High levels of carbonates and bicarbonates in application water or media solutions often lead to poor quality irrigation water. These ions attract cations such as calcium and magnesium forming insoluble carbonate molecules that precipitate from the media solution, Calcium and Magnesium are no longer available for plant nutrition. This often results in plugged irrigation nozzles, crusting of growing media surfaces and blockage of media micropores that can disrupt
Within irrigation water and the media solution, the Silver Rabbit polyamines chelate calcium and magnesium cations in application/media solution and on media surfaces – preventing these cations from participating in reactions that produce precipitates that reduce elemental availability, weaken media structure and block irrigation emitters. Moreover, the polyamine chelated forms of calcium and magnesium remain soluble and available for nutritional use by the plant plant.
Problems with pH Related Fixation of Phosphorus
It is generally recognized that pH can have significant impact on nutrient availability in nutritional programs. Problems with the availability of nutrients to plants may occur when pH levels fall out of optimum ranges.
These usually are the result of the type and amount of antagonistic metal cations that are solubilized from the media under acidic or alkaline conditions. Nitrogen (N), Potassium (K), and Sulfur (S) are major plant nutrients that appear to be less affected directly by media pH than many others, but still are to some extent. Phosphorus (P), however, is an example of an important nutritional element that is directly affected by pH.
It has been estimated that, up to 70% of P applied to these types of growth media can become almost immediately unavailable for plant uptake due to natural chemical binding and chemical transformations.
Fixation occurs when Phosphorus reacts with other minerals to form insoluble compounds and becomes unavailable to the plant plant. There are three peaks of P fixation. The two highest peaks occur in the acid range of pH 4 and 5.5, where P precipitates with iron and aluminum. The overwhelming majority of acid media contain significant amounts of hydrated iron oxides that are distributed as a thin layer over media particles – an ideal condition for phosphate fixation.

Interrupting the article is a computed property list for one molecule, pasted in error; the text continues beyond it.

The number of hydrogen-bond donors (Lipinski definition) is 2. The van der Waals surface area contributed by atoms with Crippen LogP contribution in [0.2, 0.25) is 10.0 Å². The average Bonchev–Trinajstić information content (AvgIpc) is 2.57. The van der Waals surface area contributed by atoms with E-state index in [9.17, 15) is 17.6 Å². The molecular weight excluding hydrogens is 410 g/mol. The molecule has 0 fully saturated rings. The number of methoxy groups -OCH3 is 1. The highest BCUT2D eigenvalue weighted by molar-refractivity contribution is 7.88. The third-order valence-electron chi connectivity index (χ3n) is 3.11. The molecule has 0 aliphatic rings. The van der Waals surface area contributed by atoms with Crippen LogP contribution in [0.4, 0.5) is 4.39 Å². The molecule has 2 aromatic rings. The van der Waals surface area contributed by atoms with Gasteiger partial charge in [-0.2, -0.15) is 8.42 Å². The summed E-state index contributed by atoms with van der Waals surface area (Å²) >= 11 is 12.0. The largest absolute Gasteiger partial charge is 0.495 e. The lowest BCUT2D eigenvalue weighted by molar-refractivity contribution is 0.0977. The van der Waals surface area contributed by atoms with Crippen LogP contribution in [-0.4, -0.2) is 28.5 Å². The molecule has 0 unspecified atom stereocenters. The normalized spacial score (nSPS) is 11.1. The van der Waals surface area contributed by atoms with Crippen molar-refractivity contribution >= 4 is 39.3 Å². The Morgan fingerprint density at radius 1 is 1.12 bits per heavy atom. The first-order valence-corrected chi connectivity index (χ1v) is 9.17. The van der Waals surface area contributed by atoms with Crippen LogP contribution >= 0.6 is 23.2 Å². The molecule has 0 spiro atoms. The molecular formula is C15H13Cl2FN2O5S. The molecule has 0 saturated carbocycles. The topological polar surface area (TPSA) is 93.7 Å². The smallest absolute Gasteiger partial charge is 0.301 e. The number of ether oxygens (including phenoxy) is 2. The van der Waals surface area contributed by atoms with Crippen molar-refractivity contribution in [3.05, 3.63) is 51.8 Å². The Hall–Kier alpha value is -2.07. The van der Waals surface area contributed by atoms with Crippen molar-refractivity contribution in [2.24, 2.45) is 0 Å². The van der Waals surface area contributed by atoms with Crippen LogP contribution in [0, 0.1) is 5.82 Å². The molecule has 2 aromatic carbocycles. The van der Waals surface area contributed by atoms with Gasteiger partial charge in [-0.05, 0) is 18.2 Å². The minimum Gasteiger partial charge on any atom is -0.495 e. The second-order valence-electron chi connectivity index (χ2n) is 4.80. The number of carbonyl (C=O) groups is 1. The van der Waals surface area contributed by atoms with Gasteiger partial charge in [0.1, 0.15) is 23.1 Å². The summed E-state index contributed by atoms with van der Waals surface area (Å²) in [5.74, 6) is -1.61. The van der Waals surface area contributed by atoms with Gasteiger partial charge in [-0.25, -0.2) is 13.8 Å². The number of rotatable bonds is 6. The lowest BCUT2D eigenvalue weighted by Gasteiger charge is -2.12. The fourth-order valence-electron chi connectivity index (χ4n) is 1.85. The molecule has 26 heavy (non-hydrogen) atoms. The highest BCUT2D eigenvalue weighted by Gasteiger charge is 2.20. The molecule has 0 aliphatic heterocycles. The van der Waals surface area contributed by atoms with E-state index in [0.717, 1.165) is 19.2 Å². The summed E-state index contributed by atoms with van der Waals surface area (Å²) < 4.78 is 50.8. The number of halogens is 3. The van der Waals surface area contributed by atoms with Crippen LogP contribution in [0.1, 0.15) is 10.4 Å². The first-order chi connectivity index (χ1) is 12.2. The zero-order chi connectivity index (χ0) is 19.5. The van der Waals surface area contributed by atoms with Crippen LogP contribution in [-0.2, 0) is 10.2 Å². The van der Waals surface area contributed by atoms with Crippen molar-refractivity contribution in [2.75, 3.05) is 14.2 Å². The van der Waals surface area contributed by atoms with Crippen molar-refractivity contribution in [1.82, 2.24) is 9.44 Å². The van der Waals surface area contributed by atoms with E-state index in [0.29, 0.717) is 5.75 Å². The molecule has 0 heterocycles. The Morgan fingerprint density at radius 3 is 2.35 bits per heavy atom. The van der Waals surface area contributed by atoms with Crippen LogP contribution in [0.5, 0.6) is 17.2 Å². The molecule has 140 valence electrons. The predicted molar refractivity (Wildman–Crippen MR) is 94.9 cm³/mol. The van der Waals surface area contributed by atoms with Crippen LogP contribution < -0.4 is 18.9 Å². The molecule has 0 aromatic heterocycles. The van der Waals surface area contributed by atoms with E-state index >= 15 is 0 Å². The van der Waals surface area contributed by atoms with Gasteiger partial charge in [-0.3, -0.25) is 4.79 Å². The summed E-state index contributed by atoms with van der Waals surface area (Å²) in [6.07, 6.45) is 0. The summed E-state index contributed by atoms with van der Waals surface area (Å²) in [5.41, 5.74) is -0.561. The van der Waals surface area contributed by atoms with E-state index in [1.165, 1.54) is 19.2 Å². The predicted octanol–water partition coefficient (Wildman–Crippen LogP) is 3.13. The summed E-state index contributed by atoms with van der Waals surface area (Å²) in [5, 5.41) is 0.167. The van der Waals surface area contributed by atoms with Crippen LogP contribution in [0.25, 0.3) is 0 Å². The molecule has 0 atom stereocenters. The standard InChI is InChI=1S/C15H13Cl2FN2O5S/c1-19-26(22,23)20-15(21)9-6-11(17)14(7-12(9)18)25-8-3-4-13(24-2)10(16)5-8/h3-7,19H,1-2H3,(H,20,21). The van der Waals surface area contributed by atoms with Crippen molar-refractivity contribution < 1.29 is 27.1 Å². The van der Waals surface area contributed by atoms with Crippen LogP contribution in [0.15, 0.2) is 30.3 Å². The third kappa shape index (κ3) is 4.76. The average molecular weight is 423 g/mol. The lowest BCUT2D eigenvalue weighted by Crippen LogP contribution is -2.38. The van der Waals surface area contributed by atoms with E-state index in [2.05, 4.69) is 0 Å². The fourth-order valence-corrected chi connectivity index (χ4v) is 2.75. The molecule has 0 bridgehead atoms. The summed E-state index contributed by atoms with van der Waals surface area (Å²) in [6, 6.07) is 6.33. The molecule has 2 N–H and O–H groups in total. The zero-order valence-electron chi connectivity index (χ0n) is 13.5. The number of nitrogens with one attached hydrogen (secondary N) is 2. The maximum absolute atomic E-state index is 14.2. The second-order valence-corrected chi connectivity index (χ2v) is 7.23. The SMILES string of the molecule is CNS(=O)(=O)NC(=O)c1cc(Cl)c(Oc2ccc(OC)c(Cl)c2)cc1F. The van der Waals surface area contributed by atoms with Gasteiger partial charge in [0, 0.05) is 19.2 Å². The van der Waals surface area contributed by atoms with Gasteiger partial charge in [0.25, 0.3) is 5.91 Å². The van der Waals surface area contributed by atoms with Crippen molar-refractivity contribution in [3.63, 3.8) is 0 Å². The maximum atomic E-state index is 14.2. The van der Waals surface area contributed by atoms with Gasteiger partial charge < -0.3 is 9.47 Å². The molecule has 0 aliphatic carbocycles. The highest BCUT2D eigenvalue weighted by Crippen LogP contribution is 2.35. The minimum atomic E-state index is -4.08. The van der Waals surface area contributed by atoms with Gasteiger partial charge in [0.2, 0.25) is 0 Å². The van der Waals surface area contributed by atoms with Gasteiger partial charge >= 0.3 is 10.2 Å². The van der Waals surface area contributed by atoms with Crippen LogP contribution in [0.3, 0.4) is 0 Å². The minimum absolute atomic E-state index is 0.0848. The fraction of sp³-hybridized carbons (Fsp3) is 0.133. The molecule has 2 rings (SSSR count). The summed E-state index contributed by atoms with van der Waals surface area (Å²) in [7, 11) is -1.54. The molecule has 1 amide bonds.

It is very difficult to supply sufficient phosphorus for plant needs when P solubility is being controlled by cations “freed” by low or high pH conditions.
Silver Rabbit polyamine technology has a significant effect on the reduction of antagonistic cations under a wide range of acidic and alkaline environments. The polyamine molecules will react with and chelate the majority of metal cations under any pH condition. This creates a significant degree of protection for nutrients and supplements combined with Silver Rabbit technology.
Optimizing plant plant nutrient use efficiency (defined as yield per unit P input) is a challenge made far more attainable using the Silver Rabbit polyamine technology.
WHAT KEY GROW SOLUTIONS POLYAMINE TECHNOLOGY PROVIDES TO YOU
- Enhanced fertilizer efficiency and effectiveness
- Allows for development of nutrient and supplement mixes that are not affected by hard water or pH
- Provides protection to phosphate from fixation with iron, aluminum, calcium, magnesium and carbonates
- Reduces the occurrence of carbonate and bicarbonate precipitates that plug media pores (causing poor air-to-water ratios) and promote degradation of media profile
- Provides the ability to provide well balanced, highly available, low salt nutrients
- Significantly improves overall nutrient availability and plant uptake
- Safe to handle
Key Grow Solutions Polyamine Technology is included in all of the KGS products.